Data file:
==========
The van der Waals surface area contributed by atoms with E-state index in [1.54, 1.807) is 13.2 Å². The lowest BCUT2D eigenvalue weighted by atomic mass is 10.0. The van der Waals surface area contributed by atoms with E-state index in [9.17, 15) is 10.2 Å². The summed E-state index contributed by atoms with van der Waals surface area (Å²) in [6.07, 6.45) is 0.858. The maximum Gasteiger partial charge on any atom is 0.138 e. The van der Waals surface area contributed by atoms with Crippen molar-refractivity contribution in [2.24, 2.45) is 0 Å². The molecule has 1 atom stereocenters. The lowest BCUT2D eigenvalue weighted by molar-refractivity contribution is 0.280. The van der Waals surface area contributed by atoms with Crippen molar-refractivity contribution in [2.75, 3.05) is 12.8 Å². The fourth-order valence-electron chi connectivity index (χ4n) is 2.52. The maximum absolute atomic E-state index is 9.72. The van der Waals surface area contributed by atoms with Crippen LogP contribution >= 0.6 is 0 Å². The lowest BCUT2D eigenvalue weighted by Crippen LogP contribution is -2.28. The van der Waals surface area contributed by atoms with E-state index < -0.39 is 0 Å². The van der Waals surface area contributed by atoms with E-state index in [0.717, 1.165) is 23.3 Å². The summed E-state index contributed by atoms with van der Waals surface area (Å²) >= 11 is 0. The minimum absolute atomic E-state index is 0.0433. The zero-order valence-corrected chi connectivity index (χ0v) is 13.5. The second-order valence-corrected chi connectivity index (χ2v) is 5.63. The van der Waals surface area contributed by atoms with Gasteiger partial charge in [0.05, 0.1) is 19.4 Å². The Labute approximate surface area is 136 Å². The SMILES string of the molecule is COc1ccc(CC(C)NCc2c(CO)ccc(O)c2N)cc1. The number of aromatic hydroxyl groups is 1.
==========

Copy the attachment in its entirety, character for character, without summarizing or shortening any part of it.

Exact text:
The van der Waals surface area contributed by atoms with E-state index in [1.54, 1.807) is 13.2 Å². The lowest BCUT2D eigenvalue weighted by atomic mass is 10.0. The van der Waals surface area contributed by atoms with E-state index in [9.17, 15) is 10.2 Å². The summed E-state index contributed by atoms with van der Waals surface area (Å²) in [6.07, 6.45) is 0.858. The maximum Gasteiger partial charge on any atom is 0.138 e. The van der Waals surface area contributed by atoms with Crippen molar-refractivity contribution in [2.24, 2.45) is 0 Å². The molecule has 1 atom stereocenters. The lowest BCUT2D eigenvalue weighted by molar-refractivity contribution is 0.280. The van der Waals surface area contributed by atoms with Crippen molar-refractivity contribution in [2.75, 3.05) is 12.8 Å². The fourth-order valence-electron chi connectivity index (χ4n) is 2.52. The maximum absolute atomic E-state index is 9.72. The van der Waals surface area contributed by atoms with Crippen LogP contribution >= 0.6 is 0 Å². The lowest BCUT2D eigenvalue weighted by Crippen LogP contribution is -2.28. The van der Waals surface area contributed by atoms with E-state index < -0.39 is 0 Å². The van der Waals surface area contributed by atoms with E-state index in [0.717, 1.165) is 23.3 Å². The summed E-state index contributed by atoms with van der Waals surface area (Å²) >= 11 is 0. The minimum absolute atomic E-state index is 0.0433. The zero-order valence-corrected chi connectivity index (χ0v) is 13.5. The second-order valence-corrected chi connectivity index (χ2v) is 5.63. The van der Waals surface area contributed by atoms with Gasteiger partial charge in [0.05, 0.1) is 19.4 Å². The Labute approximate surface area is 136 Å². The SMILES string of the molecule is COc1ccc(CC(C)NCc2c(CO)ccc(O)c2N)cc1. The number of aromatic hydroxyl groups is 1.